The Duc de Chartres came and joined them at Tournay, where Mademoiselle d’Orléans was taken dangerously ill with a bilious fever. She recovered slowly, but in January, 1793, letters from France brought the news of the execution of Louis XVI., of the infamous part played by Philippe-égalité, and of the imminent danger of M. de Sillery.
To divert his thoughts and attention from the rigours and cruelties, for the perpetration of which he had been sent to Bordeaux, she persuaded him to have his portrait done, and induced him and the artist to prolong the sittings on pretence of making the picture a chef d’?uvre, but in reality to occupy his time and attention; in fact, he was found by some one who called to see him reclining comfortably in a boudoir, dividing his attention between the artist who was painting the portrait and Térèzia, who was also present.But her practice cannot be said to have been altogether in accordance with all the professions and talk about virtue and duty, which she made such a parade.
“Well, then, give us the list for you have it in your bosom!” And one brutal fellow tried to tear her corsage to get it.
Very different was the letter of M. de Sillery. He, at any rate, if he had been wrong and mistaken, was ready and willing to pay the penalty.
But her practice cannot be said to have been altogether in accordance with all the professions and talk about virtue and duty, which she made such a parade.The stately order, the devotion and charity which filled the lives of the sisters de Noailles; the absorbing passion for her art which made the happiness,  the safety, and the renown of Louise Vigée, were not for Térèzia. Her very talents were an additional danger and temptation, for they increased the attraction of her extraordinary beauty; and in the set of which her friends were composed there could be no principles of right and wrong, because there was no authority to determine them. For if God did not exist at all, or only as a colourless abstraction, then the words “right” and “wrong” meant nothing, and what, in that case, was to regulate people’s lives? Why not injure their neighbours if it were convenient to themselves to do so? Why should they tell the truth if they preferred to tell lies? To some it would seem noble to forgive their enemies; to others it would seem silly. To some, family affection and respect for parents would appear an indispensable virtue; to others an exploded superstition. It was all a matter of opinion; who was to decide when one man’s opinion was as good as another? But, however such theories might serve to regulate the lives of a few dreamy, cold-blooded philosophers occupied entirely with their studies and speculations, it seems difficult to understand that any one could really believe in the possibility of their controlling the average mass of human beings; who, if not restrained by the fear of a supernatural power which they believe able to protect, reward, or punish them, are not likely to be influenced by the exhortations of those who can offer them no such inducements. Nevertheless, these ideas were very prevalent until Napoleon, who regarded them with contempt, declared that without religion no  government was possible, and, whether he believed in it or not, re-established Christianity.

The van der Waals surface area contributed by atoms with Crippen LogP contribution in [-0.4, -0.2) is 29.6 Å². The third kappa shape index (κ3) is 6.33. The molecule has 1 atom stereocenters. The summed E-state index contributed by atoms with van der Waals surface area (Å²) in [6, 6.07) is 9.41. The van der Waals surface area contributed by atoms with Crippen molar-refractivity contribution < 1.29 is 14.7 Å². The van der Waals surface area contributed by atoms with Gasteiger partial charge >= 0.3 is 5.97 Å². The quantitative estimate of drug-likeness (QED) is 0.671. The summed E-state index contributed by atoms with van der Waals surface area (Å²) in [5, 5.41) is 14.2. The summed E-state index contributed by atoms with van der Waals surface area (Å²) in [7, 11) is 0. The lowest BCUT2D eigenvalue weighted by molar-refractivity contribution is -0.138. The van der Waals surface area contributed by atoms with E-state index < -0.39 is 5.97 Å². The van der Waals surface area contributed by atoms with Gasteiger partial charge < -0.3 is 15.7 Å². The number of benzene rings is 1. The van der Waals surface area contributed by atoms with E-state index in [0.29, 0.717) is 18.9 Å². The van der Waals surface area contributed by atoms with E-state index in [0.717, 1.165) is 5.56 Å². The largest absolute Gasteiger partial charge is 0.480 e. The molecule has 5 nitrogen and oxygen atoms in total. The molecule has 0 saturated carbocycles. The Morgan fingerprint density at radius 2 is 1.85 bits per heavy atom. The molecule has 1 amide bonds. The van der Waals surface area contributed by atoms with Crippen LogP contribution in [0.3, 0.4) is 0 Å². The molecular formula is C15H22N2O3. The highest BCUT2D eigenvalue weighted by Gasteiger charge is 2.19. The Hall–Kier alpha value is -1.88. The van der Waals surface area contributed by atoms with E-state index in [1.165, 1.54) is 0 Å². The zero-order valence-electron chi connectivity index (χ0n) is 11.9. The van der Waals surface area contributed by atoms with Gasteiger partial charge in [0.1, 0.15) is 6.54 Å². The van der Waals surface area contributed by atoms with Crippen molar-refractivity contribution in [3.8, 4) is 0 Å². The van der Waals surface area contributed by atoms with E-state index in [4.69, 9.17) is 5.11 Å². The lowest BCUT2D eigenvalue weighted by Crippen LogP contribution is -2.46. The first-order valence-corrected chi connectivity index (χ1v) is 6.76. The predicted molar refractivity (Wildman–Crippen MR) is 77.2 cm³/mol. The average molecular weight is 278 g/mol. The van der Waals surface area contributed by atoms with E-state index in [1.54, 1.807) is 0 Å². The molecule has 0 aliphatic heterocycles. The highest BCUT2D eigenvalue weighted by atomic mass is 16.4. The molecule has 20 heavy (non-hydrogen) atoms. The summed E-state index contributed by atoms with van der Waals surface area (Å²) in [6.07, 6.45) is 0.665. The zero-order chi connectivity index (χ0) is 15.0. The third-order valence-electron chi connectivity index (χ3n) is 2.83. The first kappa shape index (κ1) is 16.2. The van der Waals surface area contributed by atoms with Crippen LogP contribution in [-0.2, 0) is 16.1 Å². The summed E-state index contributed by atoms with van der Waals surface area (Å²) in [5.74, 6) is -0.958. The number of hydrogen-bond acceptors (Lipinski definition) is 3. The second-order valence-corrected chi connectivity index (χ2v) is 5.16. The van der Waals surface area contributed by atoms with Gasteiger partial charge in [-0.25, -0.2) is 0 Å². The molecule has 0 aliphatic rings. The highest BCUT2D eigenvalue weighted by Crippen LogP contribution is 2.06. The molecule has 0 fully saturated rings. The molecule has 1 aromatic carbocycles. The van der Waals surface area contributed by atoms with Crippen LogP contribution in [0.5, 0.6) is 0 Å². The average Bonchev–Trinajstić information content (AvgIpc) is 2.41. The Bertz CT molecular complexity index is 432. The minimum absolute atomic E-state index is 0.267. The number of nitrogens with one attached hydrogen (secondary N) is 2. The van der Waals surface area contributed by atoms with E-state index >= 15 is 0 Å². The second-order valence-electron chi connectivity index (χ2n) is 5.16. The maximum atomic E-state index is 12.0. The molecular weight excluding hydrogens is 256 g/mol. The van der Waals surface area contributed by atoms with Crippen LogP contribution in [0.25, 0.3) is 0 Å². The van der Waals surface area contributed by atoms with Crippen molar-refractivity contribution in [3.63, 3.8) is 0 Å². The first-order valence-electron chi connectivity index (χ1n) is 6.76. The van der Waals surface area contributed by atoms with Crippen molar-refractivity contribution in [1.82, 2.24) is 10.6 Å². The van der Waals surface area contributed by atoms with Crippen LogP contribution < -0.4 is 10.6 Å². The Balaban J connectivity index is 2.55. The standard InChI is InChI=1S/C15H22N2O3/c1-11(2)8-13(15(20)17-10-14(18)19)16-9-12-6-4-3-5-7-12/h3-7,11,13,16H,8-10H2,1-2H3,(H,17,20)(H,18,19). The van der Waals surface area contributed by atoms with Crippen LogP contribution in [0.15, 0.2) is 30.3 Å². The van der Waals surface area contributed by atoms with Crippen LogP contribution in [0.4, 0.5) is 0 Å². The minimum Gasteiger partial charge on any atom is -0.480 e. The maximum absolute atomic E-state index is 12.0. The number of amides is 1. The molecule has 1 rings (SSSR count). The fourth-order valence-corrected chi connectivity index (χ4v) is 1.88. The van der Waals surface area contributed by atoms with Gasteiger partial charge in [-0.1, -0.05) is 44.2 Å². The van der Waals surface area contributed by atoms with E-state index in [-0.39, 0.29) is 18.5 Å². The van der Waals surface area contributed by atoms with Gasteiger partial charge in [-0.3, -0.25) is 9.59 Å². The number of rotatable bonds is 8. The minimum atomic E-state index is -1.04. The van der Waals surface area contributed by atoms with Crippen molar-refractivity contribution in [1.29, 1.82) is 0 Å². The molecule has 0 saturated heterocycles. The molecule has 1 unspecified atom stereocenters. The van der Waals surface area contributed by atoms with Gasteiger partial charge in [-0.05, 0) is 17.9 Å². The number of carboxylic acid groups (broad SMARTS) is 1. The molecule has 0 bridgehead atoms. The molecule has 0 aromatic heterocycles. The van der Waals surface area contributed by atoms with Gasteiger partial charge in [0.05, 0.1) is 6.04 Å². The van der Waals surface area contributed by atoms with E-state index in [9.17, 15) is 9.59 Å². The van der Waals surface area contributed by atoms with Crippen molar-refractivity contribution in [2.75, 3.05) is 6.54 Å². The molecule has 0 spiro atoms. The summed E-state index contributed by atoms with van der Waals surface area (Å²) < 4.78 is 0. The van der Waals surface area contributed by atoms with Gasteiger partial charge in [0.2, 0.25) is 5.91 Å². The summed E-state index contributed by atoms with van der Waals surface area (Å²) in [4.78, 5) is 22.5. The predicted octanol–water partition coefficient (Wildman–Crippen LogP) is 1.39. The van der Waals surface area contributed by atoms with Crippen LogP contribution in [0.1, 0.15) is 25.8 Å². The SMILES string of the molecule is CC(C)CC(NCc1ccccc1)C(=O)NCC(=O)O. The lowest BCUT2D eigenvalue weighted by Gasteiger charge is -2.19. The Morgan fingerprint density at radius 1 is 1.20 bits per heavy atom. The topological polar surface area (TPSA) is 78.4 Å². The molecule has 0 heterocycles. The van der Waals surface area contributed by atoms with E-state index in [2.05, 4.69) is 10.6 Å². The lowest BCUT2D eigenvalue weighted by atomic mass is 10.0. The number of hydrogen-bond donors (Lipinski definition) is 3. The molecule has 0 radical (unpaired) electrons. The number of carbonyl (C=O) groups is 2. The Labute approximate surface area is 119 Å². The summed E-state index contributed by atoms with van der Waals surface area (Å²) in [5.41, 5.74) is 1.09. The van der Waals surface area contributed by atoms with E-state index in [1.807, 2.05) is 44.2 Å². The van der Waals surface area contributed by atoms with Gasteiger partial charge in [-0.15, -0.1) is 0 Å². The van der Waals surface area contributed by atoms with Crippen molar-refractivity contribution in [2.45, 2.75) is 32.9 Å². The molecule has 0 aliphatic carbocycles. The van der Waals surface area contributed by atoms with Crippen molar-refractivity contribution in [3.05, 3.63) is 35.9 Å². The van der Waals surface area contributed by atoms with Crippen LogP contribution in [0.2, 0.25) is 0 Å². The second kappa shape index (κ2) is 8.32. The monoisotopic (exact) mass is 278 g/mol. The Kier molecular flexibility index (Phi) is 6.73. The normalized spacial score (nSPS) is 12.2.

Térèzia became a power in Bordeaux. She appeared everywhere in public wearing those scanty Greek draperies so well calculated to display the perfection of her beauty; affecting the attitude of the Goddess of Liberty, with a pike in one hand and the other resting upon the shoulder of Tallien.  The populace cheered as she drove about Bordeaux in a magnificent carriage which, had it belonged to a royalist, would have excited their rage. She harangued the Convention with bombastic speeches about women and virtue and modesty, which, to persons not besotted with frantic republicanism, must appear singularly out of place; mingling her exhortations with flattery so fulsome and preposterous that she did not fail to command sympathetic acclamations, especially when she said that she was not twenty years old and that she was a mother but no longer a wife.Félicité cried bitterly when her husband left her, but she soon dried her tears, and made herself happy in her new home. She had charming rooms in the interior of the conventual buildings, which were immense; she had her maid with her, and her manservant was lodged with those of the Abbess in the exterior part of the abbey. She dined with the Abbess, and her déjeuner was brought to her own apartment, which consisted, of course, of several rooms.
She was happier now than she had been for a long time; she heard every now and then from her father and Rosalie, her husband was with her, and her love for the aunt, who was their good angel, ever increased. But still the terrible death of her mother, sister, and grandmother cast its shadow over her life, added to which was her uncertainty about Adrienne.The disgraceful proceedings and cowardly, preposterous fear of two old ladies, which had made the radical government contemptible and ridiculous, caused the following absurd story to be published in a French newspaper:—详情
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